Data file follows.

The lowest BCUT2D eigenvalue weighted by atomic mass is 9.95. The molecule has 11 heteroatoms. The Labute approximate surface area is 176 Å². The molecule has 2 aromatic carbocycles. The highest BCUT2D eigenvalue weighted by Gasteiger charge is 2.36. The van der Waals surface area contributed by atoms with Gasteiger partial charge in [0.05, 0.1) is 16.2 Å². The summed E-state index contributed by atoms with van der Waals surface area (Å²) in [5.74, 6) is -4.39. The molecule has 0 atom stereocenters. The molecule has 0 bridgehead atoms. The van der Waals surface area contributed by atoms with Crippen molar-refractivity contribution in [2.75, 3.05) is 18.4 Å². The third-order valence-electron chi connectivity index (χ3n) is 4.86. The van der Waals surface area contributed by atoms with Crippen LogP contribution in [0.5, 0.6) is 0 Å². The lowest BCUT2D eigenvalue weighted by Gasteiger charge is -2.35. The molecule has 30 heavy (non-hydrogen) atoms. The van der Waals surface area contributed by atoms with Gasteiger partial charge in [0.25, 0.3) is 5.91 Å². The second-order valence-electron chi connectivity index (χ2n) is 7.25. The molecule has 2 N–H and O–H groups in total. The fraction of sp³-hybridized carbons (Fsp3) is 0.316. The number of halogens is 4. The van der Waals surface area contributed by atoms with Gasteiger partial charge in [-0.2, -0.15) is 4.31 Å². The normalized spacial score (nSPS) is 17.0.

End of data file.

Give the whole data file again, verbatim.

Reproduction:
The lowest BCUT2D eigenvalue weighted by atomic mass is 9.95. The molecule has 11 heteroatoms. The Labute approximate surface area is 176 Å². The molecule has 2 aromatic carbocycles. The highest BCUT2D eigenvalue weighted by Gasteiger charge is 2.36. The van der Waals surface area contributed by atoms with Gasteiger partial charge in [0.05, 0.1) is 16.2 Å². The summed E-state index contributed by atoms with van der Waals surface area (Å²) in [5.74, 6) is -4.39. The molecule has 0 atom stereocenters. The molecule has 0 bridgehead atoms. The van der Waals surface area contributed by atoms with Crippen molar-refractivity contribution in [2.75, 3.05) is 18.4 Å². The third-order valence-electron chi connectivity index (χ3n) is 4.86. The van der Waals surface area contributed by atoms with Crippen LogP contribution in [0.5, 0.6) is 0 Å². The lowest BCUT2D eigenvalue weighted by Gasteiger charge is -2.35. The molecule has 30 heavy (non-hydrogen) atoms. The van der Waals surface area contributed by atoms with Gasteiger partial charge in [0.25, 0.3) is 5.91 Å². The second-order valence-electron chi connectivity index (χ2n) is 7.25. The molecule has 2 N–H and O–H groups in total. The fraction of sp³-hybridized carbons (Fsp3) is 0.316. The number of halogens is 4. The van der Waals surface area contributed by atoms with Gasteiger partial charge in [-0.2, -0.15) is 4.31 Å². The normalized spacial score (nSPS) is 17.0.